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Research Guides


Safe Haven: Records of the Jewish Experience in Australia


Antisemitism in Australia

'Antisemitism was never part of the Australian mainstream', observes historian Hilary Rubinstein, noting that no social or legislative impediment prevented Sir John Monash or Sir Isaac Isaacs from reaching the pinnacle of military and civic leadership in their time.57 To some extent, this was due to the 'normalcy' of Jewish life in this country – Jews had been here ever since 1788, and until the 1930s, the majority were English-speakers. Also the Australian colonies were born 'modern', spawned by an English-speaking (Protestant) democracy which had no strong indigenous tradition of Jew-hatred. Indeed, Australia – and Britain – have been notable for an ongoing tradition of philosemitism. The small size of the Jewish community ensured that Jews were non-threatening numerically.

Even so, antisemitism has always been a factor (more often a minor 'irritant' than a full-blown pathology, admittedly) with which Australian Jews have had to contend. In general, the local Jewish community has managed to keep manifestations of Jew-hatred in perspective (the exception clearly being the response to the 'Russian invasion' of the 1880s and 1890s).58 Communal commentators have argued that the rise and consolidation of the home-grown Anglo-Australian Jewish middle class in the late 19th century was paralleled by the emergence of 'populist, pro-Labor antisemitism'.

At one level, this took the form of the proliferation of unflattering mythology, including the depiction of Jews in popular literature and culture as stereotyped unscrupulous financiers, parasitic profiteers or social-climbing vulgarians. A number of well-known literary figures were persistent offenders in this regard, among them Marcus Clarke, Norman Lindsay, Henry Lawson and 'lesser' contributors to Smith's Weekly, Melbourne Punch, The Bulletin, or Labor newspapers such as The Worker, Tocsin or Labor CallThe Bulletin, for instance, 'used the euphemism 'Cohen' for international finance, and 'John Bull Cohen' for British-Jewish monetary power, just as it used 'Ikey Mo' in its mocking portrayal of Jewish bookmakers and moneylenders'.59 There were claims, quite widely believed, that the Boer War had been fought primarily in the interests of Jewish capital. Subsequently concerns were expressed at seemingly dubious financial and familial links between Anglo-Jewry and 'the enemy'. Lawson, for one, expounded the view that Jews were profiting from World War I.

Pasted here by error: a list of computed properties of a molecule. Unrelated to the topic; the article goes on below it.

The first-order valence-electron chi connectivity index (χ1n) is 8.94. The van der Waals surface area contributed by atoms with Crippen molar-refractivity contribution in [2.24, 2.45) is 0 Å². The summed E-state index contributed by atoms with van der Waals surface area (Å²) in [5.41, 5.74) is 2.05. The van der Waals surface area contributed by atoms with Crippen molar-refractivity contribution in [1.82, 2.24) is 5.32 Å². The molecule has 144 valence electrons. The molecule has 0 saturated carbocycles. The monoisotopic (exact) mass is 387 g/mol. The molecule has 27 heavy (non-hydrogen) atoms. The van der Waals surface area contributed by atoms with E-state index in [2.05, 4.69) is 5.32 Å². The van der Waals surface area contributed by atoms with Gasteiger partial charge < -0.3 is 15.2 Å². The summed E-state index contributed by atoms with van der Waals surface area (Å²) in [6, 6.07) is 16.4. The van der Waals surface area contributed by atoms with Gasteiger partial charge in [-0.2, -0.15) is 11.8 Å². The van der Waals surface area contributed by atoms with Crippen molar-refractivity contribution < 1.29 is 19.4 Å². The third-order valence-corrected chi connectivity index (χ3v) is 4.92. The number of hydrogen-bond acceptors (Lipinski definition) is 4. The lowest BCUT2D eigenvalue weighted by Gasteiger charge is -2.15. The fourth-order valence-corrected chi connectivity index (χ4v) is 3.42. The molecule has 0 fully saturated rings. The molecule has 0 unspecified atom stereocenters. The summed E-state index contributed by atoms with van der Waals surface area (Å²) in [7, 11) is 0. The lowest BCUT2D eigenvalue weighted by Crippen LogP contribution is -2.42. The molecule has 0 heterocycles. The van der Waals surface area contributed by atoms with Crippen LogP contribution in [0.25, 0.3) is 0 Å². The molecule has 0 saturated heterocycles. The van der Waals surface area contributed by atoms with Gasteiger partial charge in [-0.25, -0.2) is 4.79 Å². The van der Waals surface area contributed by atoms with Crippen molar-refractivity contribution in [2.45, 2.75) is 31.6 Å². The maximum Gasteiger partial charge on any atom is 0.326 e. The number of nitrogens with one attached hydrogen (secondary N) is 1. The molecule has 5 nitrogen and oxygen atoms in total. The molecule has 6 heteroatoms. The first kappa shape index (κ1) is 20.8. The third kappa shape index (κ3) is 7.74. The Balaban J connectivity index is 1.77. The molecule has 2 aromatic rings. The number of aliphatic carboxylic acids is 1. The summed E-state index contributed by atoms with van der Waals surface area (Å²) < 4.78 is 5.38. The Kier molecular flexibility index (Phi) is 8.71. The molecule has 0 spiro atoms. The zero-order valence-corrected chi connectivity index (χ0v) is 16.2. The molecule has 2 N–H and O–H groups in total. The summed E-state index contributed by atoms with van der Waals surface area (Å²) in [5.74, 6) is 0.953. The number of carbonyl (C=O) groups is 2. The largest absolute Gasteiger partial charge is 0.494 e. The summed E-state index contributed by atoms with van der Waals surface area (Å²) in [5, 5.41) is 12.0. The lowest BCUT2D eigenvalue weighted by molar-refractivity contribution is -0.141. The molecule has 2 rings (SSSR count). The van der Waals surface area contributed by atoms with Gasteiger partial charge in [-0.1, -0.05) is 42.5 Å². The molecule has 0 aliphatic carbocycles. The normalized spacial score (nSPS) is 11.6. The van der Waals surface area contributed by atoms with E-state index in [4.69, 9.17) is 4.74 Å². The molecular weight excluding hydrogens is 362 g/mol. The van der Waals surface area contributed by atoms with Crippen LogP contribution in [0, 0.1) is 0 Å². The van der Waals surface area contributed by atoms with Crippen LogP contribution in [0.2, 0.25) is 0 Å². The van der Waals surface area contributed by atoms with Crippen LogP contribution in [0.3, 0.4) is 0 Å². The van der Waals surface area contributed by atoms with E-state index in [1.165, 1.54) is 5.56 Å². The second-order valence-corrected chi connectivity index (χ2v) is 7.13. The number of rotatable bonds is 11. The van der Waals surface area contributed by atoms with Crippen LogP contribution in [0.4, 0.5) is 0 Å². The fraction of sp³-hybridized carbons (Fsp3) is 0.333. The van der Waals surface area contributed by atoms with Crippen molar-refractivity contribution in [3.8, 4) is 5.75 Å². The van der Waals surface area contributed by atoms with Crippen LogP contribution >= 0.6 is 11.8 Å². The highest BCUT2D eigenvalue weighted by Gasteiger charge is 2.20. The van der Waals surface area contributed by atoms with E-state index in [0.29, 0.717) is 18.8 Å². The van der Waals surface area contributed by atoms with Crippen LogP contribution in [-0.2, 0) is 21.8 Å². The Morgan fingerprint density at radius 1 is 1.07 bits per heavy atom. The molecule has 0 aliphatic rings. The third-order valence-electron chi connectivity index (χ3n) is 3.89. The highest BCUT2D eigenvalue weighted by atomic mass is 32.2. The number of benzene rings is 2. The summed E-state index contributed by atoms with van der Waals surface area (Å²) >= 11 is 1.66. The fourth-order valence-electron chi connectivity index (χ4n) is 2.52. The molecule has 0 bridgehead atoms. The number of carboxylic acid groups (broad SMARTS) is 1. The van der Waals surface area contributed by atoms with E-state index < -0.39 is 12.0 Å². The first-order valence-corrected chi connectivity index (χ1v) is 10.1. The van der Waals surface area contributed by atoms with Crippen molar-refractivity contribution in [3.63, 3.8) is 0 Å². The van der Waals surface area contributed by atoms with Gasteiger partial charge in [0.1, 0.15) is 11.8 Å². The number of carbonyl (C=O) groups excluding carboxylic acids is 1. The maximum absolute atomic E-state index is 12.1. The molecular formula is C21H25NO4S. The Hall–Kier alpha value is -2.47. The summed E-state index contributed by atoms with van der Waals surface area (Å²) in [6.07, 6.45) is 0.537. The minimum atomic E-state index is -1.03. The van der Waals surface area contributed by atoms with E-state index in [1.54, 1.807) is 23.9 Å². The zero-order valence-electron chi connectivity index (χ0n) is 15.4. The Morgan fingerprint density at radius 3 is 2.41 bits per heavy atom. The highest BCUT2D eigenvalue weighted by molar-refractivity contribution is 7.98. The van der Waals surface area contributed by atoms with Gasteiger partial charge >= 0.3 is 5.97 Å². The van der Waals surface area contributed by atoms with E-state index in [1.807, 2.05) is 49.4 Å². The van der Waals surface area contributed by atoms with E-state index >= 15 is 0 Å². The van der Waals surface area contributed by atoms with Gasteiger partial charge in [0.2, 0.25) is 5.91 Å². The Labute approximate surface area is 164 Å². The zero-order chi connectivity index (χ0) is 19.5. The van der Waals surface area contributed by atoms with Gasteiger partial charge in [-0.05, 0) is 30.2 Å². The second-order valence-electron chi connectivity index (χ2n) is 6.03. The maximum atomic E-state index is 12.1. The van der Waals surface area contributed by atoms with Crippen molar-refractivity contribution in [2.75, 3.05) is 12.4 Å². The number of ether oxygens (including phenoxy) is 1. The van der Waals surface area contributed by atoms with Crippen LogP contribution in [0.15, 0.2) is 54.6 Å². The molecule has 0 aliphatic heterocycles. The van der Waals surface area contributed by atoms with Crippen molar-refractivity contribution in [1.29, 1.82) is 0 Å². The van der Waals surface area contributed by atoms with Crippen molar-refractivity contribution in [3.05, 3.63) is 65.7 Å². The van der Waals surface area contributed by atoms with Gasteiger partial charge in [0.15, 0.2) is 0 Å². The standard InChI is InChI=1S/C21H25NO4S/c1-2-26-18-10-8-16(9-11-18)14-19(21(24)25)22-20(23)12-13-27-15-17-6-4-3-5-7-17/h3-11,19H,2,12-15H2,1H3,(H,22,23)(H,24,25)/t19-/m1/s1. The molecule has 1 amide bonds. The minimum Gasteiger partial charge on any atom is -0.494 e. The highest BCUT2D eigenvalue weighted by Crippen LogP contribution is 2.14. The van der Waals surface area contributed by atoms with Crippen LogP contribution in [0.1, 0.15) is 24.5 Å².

At another level, anti-Jewish sentiment was clearly linked with the rise of Australian nationalism, akin to anti-Orientalism and part of a generalised xenophobia. As noted earlier, White Australia Policy lobbying was, in part, spurred by the desire to keep Russian Jews out of the country. Fear or dislike of the Jew as all-powerful capitalist was compounded by claims that the Jew was spiritually 'in tune' with Bolshevism or other manifestations of political subversiveness in the wake of the Russian Revolution.

'Grumblings and rumblings' increased inevitably (as they had done in the 1890s) in response to the arrival of sizeable numbers of refugees in the 1930s and 1940s. The Australian branch of the Social Credit movement warned against Jewish banking interests in its journal New Times and even went so far as to reprint the notorious forgery Protocols of the Elders of Zion (two decades after the London Times had publicly exposed the booklet as a fake). Several other right-wing, antisemitic groups emerged briefly in the 1930s, among them the Guild of Watchmen (with headquarters in South Australia), the Sydney-based New Guard, a scattering of Nazi Party offshoots, and the Australia First movement. Public statements by antisemitic politicians such as Victorian MLA Sir Frank Clarke or Federal Liberal H M Gullett, while isolated, were nonetheless disturbing. See Chapter 2 of this guide for records which appear to underline a degree of antisemitism in Government departments which formulated and implemented immigration policy.

From the early 1940s, the chief mouthpiece for lunatic-fringe anti-Jewish rhetoric was the League of Rights. As W D Rubinstein has written:

For over fifty years its magazines have presented a ceaseless stream of antisemitic hatred and propaganda, while today it is the most important Australian distributor of antisemitic books from overseas, many from European and American neo-Nazi sources...60

A degree of antisemitism has characterised some criticism by left-wing groups of Israel (particularly since the Six-day War of 1967). The phenomenon of Holocaust denial has enjoyed some vocal endorsement in Australia while periodic attacks on Jewish buildings continue to cause concern to the community.